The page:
Frank Lloyd Wright first noted the affinity between modern Western architecture and the philosophy of the ancient Chinese writer Laotzu. In this classic work, Amos Ih Tiao Chang expands on that idea, developing the parallel with the aid of architectural drawings and Chinese paintings. Now with a new foreword by David Wang, this book reveals the vitality of intangible, or negative, elements. Chang writes that these qualities make architectonic forms "come alive, become human, naturally harmonize with one another, and enable us to experience them with human sensibility." The Tao of Architecture continues to be essential reading for understanding the intersection between architecture and philosophy.
Amos Ih Tiao Chang (1916–98) was professor of architecture at Kansas State University. His books include China: Tao in Architecture. David Wang is professor of architecture in the School of Design and Construction at Washington State University. He is the author of A Philosophy of Chinese Architecture: Past, Present, Future.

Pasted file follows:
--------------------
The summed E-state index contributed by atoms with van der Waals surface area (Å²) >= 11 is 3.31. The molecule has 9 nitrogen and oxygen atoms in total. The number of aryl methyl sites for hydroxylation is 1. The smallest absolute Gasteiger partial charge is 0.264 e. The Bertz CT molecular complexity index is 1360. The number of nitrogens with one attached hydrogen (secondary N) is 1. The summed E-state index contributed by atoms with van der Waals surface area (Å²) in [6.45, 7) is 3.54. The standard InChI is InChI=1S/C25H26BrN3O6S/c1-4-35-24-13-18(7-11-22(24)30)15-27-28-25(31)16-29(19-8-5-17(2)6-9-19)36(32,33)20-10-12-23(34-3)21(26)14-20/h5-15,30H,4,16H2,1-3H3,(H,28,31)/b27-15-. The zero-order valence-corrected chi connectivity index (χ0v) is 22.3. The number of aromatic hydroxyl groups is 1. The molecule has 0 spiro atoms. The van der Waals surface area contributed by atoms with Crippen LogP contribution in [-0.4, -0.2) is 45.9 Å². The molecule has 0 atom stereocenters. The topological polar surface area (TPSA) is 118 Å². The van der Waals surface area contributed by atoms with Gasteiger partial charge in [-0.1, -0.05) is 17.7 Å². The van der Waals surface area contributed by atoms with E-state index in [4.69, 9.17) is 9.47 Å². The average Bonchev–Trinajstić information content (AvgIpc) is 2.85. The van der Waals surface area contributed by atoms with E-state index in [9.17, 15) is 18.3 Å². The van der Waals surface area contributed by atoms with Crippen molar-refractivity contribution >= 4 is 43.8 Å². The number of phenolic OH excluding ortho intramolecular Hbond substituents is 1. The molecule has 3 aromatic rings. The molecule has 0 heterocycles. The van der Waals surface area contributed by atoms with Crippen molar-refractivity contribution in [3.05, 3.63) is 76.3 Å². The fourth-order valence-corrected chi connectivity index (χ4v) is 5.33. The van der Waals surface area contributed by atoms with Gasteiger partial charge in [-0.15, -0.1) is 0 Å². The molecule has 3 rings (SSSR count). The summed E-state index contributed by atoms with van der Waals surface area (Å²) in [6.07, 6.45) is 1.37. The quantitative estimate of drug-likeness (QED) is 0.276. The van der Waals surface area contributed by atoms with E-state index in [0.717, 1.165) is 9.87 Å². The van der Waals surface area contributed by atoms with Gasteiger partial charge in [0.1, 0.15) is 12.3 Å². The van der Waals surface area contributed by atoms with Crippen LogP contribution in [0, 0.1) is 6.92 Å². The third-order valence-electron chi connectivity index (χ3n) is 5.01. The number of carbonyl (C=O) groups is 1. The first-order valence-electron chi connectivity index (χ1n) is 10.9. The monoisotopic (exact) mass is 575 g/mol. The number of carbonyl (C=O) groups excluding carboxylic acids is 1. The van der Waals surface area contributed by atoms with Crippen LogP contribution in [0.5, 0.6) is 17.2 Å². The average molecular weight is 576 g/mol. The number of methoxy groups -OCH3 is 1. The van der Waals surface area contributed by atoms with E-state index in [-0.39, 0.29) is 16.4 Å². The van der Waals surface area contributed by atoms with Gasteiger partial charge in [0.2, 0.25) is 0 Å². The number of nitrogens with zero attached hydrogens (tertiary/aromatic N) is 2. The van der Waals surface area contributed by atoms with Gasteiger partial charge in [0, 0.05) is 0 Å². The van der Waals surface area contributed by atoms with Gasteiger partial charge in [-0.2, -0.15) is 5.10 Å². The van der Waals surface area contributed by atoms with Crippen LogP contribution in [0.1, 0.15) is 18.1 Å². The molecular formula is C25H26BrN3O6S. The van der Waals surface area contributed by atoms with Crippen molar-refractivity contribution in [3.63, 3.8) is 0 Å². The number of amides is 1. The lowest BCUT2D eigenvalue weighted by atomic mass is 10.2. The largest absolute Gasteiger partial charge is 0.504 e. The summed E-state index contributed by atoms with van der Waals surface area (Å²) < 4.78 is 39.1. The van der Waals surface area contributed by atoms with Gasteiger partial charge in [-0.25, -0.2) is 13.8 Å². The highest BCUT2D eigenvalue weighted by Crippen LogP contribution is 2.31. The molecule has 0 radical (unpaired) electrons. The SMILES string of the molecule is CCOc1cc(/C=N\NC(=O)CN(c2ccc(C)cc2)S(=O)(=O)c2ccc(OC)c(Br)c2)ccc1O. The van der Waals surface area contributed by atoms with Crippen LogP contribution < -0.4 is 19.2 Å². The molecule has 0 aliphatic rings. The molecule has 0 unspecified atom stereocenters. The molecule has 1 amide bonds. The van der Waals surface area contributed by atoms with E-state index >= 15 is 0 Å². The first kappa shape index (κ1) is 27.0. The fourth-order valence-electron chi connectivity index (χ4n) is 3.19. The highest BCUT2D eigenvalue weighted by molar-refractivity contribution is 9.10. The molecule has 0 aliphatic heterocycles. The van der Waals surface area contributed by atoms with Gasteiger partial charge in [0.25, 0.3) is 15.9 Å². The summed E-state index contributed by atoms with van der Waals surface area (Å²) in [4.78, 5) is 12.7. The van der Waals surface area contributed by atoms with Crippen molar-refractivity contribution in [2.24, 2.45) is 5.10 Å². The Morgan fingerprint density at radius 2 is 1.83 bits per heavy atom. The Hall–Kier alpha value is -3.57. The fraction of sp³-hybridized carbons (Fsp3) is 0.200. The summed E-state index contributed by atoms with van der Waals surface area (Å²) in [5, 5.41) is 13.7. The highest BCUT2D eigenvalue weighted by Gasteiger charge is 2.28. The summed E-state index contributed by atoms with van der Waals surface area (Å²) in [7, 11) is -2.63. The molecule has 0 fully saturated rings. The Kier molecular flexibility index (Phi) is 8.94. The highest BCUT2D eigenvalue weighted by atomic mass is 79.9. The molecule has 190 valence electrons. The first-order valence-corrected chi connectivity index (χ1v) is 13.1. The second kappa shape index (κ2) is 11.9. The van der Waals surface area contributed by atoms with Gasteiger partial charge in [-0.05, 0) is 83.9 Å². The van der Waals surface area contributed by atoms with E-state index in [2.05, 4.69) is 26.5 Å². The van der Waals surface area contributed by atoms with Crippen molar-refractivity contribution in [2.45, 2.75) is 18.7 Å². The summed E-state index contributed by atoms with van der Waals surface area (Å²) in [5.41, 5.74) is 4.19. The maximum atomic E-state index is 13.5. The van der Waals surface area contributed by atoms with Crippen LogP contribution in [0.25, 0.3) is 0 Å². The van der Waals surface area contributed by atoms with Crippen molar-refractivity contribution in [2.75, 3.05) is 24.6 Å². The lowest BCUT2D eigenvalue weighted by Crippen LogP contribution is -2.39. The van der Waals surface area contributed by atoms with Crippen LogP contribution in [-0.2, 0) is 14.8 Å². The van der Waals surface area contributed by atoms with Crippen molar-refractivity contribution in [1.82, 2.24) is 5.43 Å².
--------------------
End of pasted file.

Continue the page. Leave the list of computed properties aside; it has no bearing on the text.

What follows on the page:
"An extremely captivating and thought-provoking essay."--Artibus Asiae
"The measure of Dr. Chang's achievement is [in] its broad vision and insight. . . In sum, [this book] wonderfully repays the intense and difficult reading it demands."--Alan Gowans, Art Bulletin
Table of Contents:
Foreword to the Princeton Classics Edition v
National Life-movement in Architecture Vision 11
Variability and Complement 23
Balance and Equilibrium 41
Individuality and Unity 59